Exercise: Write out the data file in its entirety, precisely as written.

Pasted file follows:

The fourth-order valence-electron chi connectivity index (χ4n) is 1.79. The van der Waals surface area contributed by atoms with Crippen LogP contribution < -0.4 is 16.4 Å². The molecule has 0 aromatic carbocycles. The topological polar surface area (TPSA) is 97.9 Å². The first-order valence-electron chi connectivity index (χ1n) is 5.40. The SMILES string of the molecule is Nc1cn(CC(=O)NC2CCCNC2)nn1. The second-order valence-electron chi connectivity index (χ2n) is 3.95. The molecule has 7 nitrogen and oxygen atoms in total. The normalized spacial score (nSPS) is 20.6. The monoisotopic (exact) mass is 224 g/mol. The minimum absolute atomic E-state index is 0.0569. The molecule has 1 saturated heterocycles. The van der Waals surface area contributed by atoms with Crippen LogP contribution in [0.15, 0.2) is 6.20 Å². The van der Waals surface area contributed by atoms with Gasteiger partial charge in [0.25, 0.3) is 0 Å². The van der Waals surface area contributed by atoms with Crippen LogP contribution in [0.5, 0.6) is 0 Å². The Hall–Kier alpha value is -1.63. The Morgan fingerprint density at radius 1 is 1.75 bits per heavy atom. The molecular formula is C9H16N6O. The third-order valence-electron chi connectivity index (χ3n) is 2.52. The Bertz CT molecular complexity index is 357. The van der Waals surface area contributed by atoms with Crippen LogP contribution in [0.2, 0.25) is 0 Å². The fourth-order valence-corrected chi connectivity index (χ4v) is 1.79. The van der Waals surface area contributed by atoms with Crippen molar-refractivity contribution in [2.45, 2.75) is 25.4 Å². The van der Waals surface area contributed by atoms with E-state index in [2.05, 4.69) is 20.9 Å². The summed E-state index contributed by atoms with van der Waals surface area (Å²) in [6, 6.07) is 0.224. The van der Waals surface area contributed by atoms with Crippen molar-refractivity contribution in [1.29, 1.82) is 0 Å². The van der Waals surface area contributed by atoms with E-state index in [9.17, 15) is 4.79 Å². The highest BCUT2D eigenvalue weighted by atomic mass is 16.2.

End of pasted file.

The fourth-order valence-electron chi connectivity index (χ4n) is 1.79. The van der Waals surface area contributed by atoms with Crippen LogP contribution < -0.4 is 16.4 Å². The molecule has 0 aromatic carbocycles. The topological polar surface area (TPSA) is 97.9 Å². The first-order valence-electron chi connectivity index (χ1n) is 5.40. The SMILES string of the molecule is Nc1cn(CC(=O)NC2CCCNC2)nn1. The second-order valence-electron chi connectivity index (χ2n) is 3.95. The molecule has 7 nitrogen and oxygen atoms in total. The normalized spacial score (nSPS) is 20.6. The monoisotopic (exact) mass is 224 g/mol. The minimum absolute atomic E-state index is 0.0569. The molecule has 1 saturated heterocycles. The van der Waals surface area contributed by atoms with Crippen LogP contribution in [0.15, 0.2) is 6.20 Å². The van der Waals surface area contributed by atoms with Gasteiger partial charge in [0.25, 0.3) is 0 Å². The van der Waals surface area contributed by atoms with Crippen LogP contribution in [0.5, 0.6) is 0 Å². The Hall–Kier alpha value is -1.63. The Morgan fingerprint density at radius 1 is 1.75 bits per heavy atom. The molecular formula is C9H16N6O. The third-order valence-electron chi connectivity index (χ3n) is 2.52. The Bertz CT molecular complexity index is 357. The van der Waals surface area contributed by atoms with Crippen LogP contribution in [0.2, 0.25) is 0 Å². The fourth-order valence-corrected chi connectivity index (χ4v) is 1.79. The van der Waals surface area contributed by atoms with Crippen molar-refractivity contribution in [2.45, 2.75) is 25.4 Å². The van der Waals surface area contributed by atoms with E-state index in [2.05, 4.69) is 20.9 Å². The summed E-state index contributed by atoms with van der Waals surface area (Å²) in [6, 6.07) is 0.224. The van der Waals surface area contributed by atoms with Crippen molar-refractivity contribution in [1.29, 1.82) is 0 Å². The van der Waals surface area contributed by atoms with E-state index in [9.17, 15) is 4.79 Å². The highest BCUT2D eigenvalue weighted by atomic mass is 16.2.